Using public data to augment AI can significantly enhance a company’s CX efforts.
A brand can collect a great deal of information from a customer or prospect via his or her interactions through website navigation, emails, and calls to and from the contact center. Sales information and similar data are all available from a company’s ERP, CRM, and similar systems.
A Harvard Business Review article points out that most organizations fall short in their attempts to leverage AI for CX and for other uses because they fail to move beyond small pilots with the technology to deploy it across the enterprise and thereby realize full return on their technology investment.
The more data the better
To truly get the full return on the investment, organizations can’t rely simply on their own data. AI works better with more information. Roy Atkinson, analyst with ICMI and HDI, said in an interview with SmarterCX: “Most companies, outside of the very big ones, like Google and Amazon, don’t have a lot of their own data. You need more public data from things like the census, local population information, demographics, and other data.”
With that data, an organization can build better personas, enabling it to offer better personalized service to its customers and prospects, which is the basics of providing excellent CX, Atkinson said.
For example, a person might be ordering a type of wireless device for their home. Public data may show signal issues in the customer’s area. With that knowledge embedded in the company’s AI, the website or in-store personnel can recommend a different device, such as one that would better handle any signal issues, Atkinson said.
Sources of public data
There are several sources of public data. Just a few examples include:
- The U.S. Census Bureau, with data related to population, the economy, and geography.
- Data.gov, with data on variety of topics provided by federal, state, local, and tribal governments.
- HealthData.gov, with data on medical devices and environmental health.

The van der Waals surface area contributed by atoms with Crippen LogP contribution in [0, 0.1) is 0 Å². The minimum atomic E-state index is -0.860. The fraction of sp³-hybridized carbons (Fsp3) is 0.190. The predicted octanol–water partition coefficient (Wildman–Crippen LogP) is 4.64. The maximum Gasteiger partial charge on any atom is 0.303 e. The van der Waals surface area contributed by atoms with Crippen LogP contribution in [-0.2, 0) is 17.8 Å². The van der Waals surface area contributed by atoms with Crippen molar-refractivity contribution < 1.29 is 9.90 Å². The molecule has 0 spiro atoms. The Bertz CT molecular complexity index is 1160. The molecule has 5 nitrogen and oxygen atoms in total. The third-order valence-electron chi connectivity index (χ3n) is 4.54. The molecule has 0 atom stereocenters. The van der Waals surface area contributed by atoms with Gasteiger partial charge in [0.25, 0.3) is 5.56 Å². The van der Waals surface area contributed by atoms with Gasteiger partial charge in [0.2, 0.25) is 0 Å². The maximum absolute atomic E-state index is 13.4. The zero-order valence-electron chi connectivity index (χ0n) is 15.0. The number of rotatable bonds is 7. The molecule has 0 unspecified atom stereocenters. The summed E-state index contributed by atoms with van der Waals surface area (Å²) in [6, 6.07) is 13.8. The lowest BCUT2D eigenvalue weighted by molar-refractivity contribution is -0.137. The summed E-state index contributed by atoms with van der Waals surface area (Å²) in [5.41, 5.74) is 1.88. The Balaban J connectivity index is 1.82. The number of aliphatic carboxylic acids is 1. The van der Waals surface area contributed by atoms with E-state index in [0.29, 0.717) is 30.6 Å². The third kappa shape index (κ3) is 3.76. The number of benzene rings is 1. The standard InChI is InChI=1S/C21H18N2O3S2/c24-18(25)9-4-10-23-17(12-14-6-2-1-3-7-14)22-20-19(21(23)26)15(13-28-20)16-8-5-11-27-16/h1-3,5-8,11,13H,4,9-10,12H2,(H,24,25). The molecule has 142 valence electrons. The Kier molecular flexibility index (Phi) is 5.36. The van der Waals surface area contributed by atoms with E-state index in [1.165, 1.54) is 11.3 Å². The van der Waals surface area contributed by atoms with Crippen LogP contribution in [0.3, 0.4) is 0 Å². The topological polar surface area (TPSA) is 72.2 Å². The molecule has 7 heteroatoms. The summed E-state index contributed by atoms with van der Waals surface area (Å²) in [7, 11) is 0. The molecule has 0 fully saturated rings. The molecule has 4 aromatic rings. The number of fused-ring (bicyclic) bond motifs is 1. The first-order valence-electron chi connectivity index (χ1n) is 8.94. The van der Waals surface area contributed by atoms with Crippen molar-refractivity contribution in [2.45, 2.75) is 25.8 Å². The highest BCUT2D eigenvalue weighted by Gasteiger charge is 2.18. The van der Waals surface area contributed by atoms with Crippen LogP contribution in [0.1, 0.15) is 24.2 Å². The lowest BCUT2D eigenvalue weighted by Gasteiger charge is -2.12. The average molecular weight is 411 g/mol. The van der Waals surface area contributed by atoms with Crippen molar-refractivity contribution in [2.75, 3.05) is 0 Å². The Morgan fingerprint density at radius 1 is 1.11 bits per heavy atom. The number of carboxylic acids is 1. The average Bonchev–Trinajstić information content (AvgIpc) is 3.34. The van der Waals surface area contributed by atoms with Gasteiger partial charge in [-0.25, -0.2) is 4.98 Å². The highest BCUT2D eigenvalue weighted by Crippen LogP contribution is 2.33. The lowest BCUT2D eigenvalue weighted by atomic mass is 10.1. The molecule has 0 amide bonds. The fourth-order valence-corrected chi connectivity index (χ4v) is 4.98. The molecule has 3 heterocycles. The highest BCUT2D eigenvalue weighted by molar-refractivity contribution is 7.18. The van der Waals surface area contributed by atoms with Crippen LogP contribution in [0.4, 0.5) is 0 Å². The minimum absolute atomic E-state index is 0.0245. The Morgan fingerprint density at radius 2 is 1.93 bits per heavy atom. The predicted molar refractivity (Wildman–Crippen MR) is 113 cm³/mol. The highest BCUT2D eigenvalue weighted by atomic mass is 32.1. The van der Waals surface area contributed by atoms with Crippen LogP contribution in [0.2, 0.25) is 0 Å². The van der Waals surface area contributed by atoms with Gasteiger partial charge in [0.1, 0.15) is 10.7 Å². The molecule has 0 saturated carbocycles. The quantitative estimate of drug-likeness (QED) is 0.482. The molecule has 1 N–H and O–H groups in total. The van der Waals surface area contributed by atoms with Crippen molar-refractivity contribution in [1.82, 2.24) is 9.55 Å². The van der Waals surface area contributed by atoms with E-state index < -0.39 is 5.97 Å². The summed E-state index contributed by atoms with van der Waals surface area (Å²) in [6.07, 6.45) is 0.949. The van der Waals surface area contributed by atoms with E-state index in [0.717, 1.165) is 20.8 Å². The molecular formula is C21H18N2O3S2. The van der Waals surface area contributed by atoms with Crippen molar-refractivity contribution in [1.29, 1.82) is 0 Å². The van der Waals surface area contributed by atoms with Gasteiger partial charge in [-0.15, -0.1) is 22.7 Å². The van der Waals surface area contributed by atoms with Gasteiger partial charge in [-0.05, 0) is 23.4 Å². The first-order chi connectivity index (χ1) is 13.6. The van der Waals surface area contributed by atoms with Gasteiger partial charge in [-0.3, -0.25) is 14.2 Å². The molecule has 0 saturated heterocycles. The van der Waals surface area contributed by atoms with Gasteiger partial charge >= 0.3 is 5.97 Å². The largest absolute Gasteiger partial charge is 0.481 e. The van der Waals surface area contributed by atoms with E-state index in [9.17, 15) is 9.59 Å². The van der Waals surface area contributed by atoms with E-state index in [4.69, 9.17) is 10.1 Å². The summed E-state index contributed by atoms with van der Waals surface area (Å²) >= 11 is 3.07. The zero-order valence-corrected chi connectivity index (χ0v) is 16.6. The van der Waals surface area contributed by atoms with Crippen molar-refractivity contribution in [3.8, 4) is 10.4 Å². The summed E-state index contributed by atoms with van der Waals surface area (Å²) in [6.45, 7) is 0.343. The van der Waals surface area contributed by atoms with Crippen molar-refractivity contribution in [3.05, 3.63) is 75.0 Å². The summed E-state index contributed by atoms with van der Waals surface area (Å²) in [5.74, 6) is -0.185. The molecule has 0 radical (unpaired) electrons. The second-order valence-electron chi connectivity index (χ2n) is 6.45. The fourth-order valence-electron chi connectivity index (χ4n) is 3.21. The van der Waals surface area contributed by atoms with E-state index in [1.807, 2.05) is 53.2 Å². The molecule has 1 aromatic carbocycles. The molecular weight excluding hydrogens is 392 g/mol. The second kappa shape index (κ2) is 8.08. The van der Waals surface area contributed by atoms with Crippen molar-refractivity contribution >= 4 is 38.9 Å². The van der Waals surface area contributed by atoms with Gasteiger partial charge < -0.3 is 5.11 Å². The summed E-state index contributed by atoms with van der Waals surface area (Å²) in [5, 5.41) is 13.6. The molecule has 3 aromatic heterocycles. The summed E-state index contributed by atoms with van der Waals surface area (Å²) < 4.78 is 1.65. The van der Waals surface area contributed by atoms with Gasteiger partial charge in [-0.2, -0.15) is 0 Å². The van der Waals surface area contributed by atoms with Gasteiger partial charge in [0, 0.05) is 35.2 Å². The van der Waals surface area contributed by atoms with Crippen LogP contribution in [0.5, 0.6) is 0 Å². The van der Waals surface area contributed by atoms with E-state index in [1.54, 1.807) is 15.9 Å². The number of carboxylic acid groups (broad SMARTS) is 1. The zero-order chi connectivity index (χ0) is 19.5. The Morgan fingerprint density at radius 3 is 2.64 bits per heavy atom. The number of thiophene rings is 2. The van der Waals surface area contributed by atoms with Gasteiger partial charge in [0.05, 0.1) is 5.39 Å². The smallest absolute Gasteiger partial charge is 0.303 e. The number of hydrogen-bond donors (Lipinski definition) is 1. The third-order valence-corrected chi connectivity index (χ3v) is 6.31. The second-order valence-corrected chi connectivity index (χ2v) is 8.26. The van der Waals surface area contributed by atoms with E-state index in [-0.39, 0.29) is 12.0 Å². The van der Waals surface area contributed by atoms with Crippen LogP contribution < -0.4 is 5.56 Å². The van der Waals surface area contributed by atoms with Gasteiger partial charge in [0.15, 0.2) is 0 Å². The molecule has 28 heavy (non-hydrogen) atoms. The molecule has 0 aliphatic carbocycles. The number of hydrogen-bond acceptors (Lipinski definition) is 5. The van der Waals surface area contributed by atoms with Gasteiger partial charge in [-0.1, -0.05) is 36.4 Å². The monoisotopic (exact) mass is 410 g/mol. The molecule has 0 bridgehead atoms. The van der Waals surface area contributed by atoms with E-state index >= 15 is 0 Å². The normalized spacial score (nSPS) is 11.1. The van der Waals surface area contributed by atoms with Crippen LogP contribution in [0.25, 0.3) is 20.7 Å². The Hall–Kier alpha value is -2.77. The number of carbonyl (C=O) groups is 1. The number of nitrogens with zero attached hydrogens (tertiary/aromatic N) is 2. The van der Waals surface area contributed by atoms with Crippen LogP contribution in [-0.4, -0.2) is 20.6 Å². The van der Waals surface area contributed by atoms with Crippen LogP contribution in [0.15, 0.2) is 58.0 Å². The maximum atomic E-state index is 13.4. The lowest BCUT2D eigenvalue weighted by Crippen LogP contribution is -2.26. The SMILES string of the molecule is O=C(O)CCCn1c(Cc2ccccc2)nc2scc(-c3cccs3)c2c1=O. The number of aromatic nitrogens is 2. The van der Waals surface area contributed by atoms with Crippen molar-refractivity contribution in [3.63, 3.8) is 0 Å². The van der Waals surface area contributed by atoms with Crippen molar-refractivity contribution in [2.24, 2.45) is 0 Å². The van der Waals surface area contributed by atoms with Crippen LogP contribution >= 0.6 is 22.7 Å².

- The World Factbook, published by the CIA, with information on the history, people and society, government, economy, energy, geography, communications, transportation, military, and transnational issues for 267 world entities.
- The U.S. Bureau of Labor Statistics, with details on unemployment, job openings, inflation, and productivity for the country as a whole as well as by various other categories.
In addition to these sources, there are several publicly available sources for industry, state, and local information that an organization can use to augment its own data to provide better CX.
For example, a company that makes freezers may have several product lines, including large commercial units as well as smaller units for use in small dwellings. Typically, marketing will promote the freezer with the highest margin, according to Atkinson. But if the company has U.S. Census data and AI, when a family from an area with many multi-family units (as shown by census data) searches on the company’s website, they will first see units designed for smaller dwellings, meaning they quickly find what they truly want, rather than wasting time with units that aren’t fits. Respecting a customer’s time is essential in providing excellent CX.
According to Gartner, in 2021, artificial intelligence augmentation will create $2.9 trillion of business value and 6.2 billion hours of worker productivity globally. With these number predictions in mind, companies that find the right public data and utilize it effectively to augment AI will likely see success in their CX efforts.
Interested in more? Check out the following:
- Predictive AI and Customer Experience: What’s Next?
- What is Data, Anyway? 4 Types of Crucial Customer Information Your Company May Be Ignoring
- Advice for Navigating the AI Hype